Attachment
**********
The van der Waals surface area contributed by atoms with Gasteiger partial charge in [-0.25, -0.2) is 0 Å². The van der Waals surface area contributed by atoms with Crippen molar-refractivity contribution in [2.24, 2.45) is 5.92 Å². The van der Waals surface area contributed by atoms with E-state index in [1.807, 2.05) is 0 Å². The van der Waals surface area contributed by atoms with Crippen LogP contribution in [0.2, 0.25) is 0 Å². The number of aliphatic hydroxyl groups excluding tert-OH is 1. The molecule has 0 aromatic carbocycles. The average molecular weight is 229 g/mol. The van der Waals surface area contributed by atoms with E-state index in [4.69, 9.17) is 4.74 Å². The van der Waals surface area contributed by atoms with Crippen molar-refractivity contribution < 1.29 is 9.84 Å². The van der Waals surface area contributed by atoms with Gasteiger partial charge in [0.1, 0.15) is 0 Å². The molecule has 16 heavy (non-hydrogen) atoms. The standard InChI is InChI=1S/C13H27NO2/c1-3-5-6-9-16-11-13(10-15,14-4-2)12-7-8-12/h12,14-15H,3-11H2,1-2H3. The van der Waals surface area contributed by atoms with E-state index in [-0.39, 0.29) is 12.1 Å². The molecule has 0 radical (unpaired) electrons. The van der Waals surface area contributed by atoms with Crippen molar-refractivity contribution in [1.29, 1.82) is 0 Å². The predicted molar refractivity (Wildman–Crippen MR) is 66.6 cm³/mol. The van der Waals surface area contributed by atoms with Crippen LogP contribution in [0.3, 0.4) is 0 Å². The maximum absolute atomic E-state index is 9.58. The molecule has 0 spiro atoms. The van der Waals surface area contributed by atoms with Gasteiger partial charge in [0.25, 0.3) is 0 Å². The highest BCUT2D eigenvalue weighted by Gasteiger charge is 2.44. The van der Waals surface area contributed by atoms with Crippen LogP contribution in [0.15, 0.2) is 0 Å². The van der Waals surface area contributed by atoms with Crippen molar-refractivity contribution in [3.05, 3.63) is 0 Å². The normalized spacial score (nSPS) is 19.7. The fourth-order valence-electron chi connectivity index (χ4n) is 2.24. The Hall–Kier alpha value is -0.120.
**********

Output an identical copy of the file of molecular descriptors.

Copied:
The van der Waals surface area contributed by atoms with Gasteiger partial charge in [-0.25, -0.2) is 0 Å². The van der Waals surface area contributed by atoms with Crippen molar-refractivity contribution in [2.24, 2.45) is 5.92 Å². The van der Waals surface area contributed by atoms with E-state index in [1.807, 2.05) is 0 Å². The van der Waals surface area contributed by atoms with Crippen LogP contribution in [0.2, 0.25) is 0 Å². The number of aliphatic hydroxyl groups excluding tert-OH is 1. The molecule has 0 aromatic carbocycles. The average molecular weight is 229 g/mol. The van der Waals surface area contributed by atoms with E-state index in [4.69, 9.17) is 4.74 Å². The van der Waals surface area contributed by atoms with Crippen molar-refractivity contribution < 1.29 is 9.84 Å². The van der Waals surface area contributed by atoms with Gasteiger partial charge in [0.1, 0.15) is 0 Å². The molecule has 16 heavy (non-hydrogen) atoms. The standard InChI is InChI=1S/C13H27NO2/c1-3-5-6-9-16-11-13(10-15,14-4-2)12-7-8-12/h12,14-15H,3-11H2,1-2H3. The van der Waals surface area contributed by atoms with E-state index in [-0.39, 0.29) is 12.1 Å². The molecule has 0 radical (unpaired) electrons. The van der Waals surface area contributed by atoms with Crippen molar-refractivity contribution in [1.29, 1.82) is 0 Å². The predicted molar refractivity (Wildman–Crippen MR) is 66.6 cm³/mol. The van der Waals surface area contributed by atoms with Crippen LogP contribution in [0.3, 0.4) is 0 Å². The maximum absolute atomic E-state index is 9.58. The molecule has 0 spiro atoms. The van der Waals surface area contributed by atoms with Gasteiger partial charge in [0.25, 0.3) is 0 Å². The highest BCUT2D eigenvalue weighted by Gasteiger charge is 2.44. The van der Waals surface area contributed by atoms with Crippen LogP contribution in [0.15, 0.2) is 0 Å². The van der Waals surface area contributed by atoms with Crippen molar-refractivity contribution in [3.05, 3.63) is 0 Å². The normalized spacial score (nSPS) is 19.7. The fourth-order valence-electron chi connectivity index (χ4n) is 2.24. The Hall–Kier alpha value is -0.120.